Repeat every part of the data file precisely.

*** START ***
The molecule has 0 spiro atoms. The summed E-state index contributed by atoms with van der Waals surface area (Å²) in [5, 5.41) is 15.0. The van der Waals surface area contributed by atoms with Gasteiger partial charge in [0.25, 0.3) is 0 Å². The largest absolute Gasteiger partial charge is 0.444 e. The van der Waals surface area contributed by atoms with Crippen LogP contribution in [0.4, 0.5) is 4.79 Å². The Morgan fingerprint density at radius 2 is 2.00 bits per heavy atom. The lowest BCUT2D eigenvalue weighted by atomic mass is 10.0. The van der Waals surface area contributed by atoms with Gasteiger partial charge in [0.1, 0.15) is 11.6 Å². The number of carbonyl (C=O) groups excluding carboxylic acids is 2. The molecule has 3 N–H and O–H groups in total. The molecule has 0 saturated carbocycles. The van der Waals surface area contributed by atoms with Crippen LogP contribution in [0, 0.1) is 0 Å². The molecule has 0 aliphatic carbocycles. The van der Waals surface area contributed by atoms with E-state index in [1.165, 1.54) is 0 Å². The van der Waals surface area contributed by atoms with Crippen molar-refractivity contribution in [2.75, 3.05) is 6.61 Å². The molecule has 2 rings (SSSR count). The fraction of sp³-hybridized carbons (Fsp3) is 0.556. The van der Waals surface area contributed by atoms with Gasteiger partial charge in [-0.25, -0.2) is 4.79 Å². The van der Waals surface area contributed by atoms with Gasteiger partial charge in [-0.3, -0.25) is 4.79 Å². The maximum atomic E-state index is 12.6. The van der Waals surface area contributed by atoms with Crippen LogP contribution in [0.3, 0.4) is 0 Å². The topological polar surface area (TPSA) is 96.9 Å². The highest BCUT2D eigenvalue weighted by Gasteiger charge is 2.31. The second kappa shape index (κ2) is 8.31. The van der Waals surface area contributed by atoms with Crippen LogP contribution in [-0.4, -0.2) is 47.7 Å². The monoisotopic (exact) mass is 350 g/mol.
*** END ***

The molecule has 0 spiro atoms. The summed E-state index contributed by atoms with van der Waals surface area (Å²) in [5, 5.41) is 15.0. The van der Waals surface area contributed by atoms with Gasteiger partial charge in [0.25, 0.3) is 0 Å². The largest absolute Gasteiger partial charge is 0.444 e. The van der Waals surface area contributed by atoms with Crippen LogP contribution in [0.4, 0.5) is 4.79 Å². The Morgan fingerprint density at radius 2 is 2.00 bits per heavy atom. The lowest BCUT2D eigenvalue weighted by atomic mass is 10.0. The van der Waals surface area contributed by atoms with Gasteiger partial charge in [0.1, 0.15) is 11.6 Å². The number of carbonyl (C=O) groups excluding carboxylic acids is 2. The molecule has 3 N–H and O–H groups in total. The molecule has 0 saturated carbocycles. The van der Waals surface area contributed by atoms with Crippen LogP contribution in [0, 0.1) is 0 Å². The molecule has 0 aliphatic carbocycles. The van der Waals surface area contributed by atoms with E-state index in [1.165, 1.54) is 0 Å². The van der Waals surface area contributed by atoms with Crippen molar-refractivity contribution in [2.75, 3.05) is 6.61 Å². The molecule has 2 rings (SSSR count). The fraction of sp³-hybridized carbons (Fsp3) is 0.556. The van der Waals surface area contributed by atoms with Gasteiger partial charge in [-0.25, -0.2) is 4.79 Å². The van der Waals surface area contributed by atoms with Gasteiger partial charge in [-0.3, -0.25) is 4.79 Å². The maximum atomic E-state index is 12.6. The van der Waals surface area contributed by atoms with Crippen LogP contribution in [0.3, 0.4) is 0 Å². The topological polar surface area (TPSA) is 96.9 Å². The highest BCUT2D eigenvalue weighted by Gasteiger charge is 2.31. The second kappa shape index (κ2) is 8.31. The van der Waals surface area contributed by atoms with Crippen LogP contribution in [-0.4, -0.2) is 47.7 Å². The monoisotopic (exact) mass is 350 g/mol.